PEOPLE ROLLED THEIR EYES at me when I suggested we read out loud all 16,000 words from the Gospel of John.
I wasn’t sure I liked the idea either.
I was sitting in the once-a-year meeting that leaders in my Sunday morning Bible study class have to set up the lesson topics for the upcoming year. It’s a grueling meeting that lasts all morning, through lunch, and into the afternoon – by which time we are all worn out from praying, thinking, reading, and politely tussling with each other over our ideas.
We each come to the meeting with brainstormed ideas. I came with this one:
JESUS 501 – THE GRAD COURSE 10 weeks
A Bible book study of the Gospel of John (21 chapters), the most complex Gospel of all. We cover 2 chapters a week (3 in the last week), working through highlights of the entire Gospel. Each week in class, we read aloud both chapters and discuss the high points.
I don’t think anybody really warmed up to that idea. Who would? It sounds like listening to a bunch of reading. Worse than that, reading by readers who aren’t that great at reading aloud in public. Most folks get a bit nervous, and trip over their words. A lot.
I decided to teach the first couple of sessions, to try out some new ideas.
I brought my iPad, with cables to link to the TV we have in the room. Then I called up Bible Gateway. This website not only lets us read the Bible from more than a dozen English translations, it lets us listen to the words read by professional readers.
Pick a translation. New International Version, King James Version, The Message, English Standard Version, New American Standard Bible (for the more scholarly minded).
We’re now more than halfway through the 10 weeks, and I can tell you that we’re all surprised at what has happened.
After the first class, a gent came up to me and said when he heard about the idea he thought, “Oh no!” He said it’s because we didn’t have very many good readers in the class.
He was thanking me for bringing in the professional readers who bring the words to life.
It’s pure joy listening to the class react while the reader is reading. They make the grunts, groans, and the chuckles that convey words like “Oh my!” “I can’t believe he said that,” and “That’s just funny.”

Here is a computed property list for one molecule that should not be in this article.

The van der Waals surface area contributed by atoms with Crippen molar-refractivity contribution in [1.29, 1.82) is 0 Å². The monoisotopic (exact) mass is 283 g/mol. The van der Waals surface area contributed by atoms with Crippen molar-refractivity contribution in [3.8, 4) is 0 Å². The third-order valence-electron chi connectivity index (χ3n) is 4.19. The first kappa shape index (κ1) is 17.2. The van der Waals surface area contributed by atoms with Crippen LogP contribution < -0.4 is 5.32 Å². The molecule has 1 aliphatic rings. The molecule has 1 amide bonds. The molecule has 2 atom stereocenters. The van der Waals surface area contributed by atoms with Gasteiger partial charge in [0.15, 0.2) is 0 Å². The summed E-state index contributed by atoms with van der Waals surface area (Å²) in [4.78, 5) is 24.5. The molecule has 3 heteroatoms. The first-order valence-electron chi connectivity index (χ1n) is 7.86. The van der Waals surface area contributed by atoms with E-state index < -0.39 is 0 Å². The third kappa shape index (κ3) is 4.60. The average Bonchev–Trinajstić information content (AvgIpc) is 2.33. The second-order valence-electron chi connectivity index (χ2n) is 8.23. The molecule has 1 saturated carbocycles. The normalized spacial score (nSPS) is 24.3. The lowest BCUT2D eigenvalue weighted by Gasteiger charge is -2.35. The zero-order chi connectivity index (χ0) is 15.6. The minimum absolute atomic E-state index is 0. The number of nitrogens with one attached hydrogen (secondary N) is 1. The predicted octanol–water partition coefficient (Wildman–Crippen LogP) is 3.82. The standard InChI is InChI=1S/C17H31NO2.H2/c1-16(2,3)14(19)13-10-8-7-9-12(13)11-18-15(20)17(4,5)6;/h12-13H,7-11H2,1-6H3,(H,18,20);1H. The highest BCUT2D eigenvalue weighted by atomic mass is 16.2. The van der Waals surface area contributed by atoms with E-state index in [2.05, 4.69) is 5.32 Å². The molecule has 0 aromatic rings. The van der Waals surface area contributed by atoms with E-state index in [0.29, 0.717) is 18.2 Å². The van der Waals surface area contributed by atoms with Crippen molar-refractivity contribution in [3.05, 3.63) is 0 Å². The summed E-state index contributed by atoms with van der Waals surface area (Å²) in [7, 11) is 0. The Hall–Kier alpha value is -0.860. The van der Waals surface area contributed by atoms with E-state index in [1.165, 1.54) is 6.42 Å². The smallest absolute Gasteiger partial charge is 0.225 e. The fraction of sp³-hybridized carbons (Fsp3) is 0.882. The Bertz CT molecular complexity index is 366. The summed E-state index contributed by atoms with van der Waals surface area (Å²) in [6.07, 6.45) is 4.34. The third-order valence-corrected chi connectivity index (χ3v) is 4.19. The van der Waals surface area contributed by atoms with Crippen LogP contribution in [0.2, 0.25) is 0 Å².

After the reading, the discussion bursts to life.
In nearly every class, people are saying, “I never heard that before.”
That’s one of the reasons I wanted our class to try out this idea. In Bible studies and in sermons, we tend to pick just a few Bible verses to focus on. There’s so much we skip over.
The idea actually came from a session I was invited to teach to some teenagers in a confirmation class. Since I prefer discussion to lecture, I came with questions for them.
It didn’t take long for me to realize my huge mistake. I assumed they knew the story of Jesus’ death and resurrection.
They did the heck not.
I couldn’t believe it. They’re teenagers in a confirmation class and they didn’t know the most important story in the Bible.
I decided that if ever I got invited to teach that session again, we would read the story before we discussed it.
People don’t read the Bible. It’s plain and simple.
I’m doing the best I can to help change that. Sometimes with good ideas. Sometimes with bad ideas that turn out good. And sometimes with bad ideas that stink up the joint.
I’m only human.
For help in making sense of the Bible
- Newest: A Quick Guided Tour Through the Bible
- Most thorough: Complete Guide to the Bible
- Most visual: Complete Visual Bible
Bible Gateway Blogger
I must confess that I don’t get into the Word as often or as intently as I should, but Bible study books like yours make the effort more meaningful and helpful. That’s why the work you do is so important. It encourages people like me to get into the Word. Keep up the good work!
Stephen M. Miller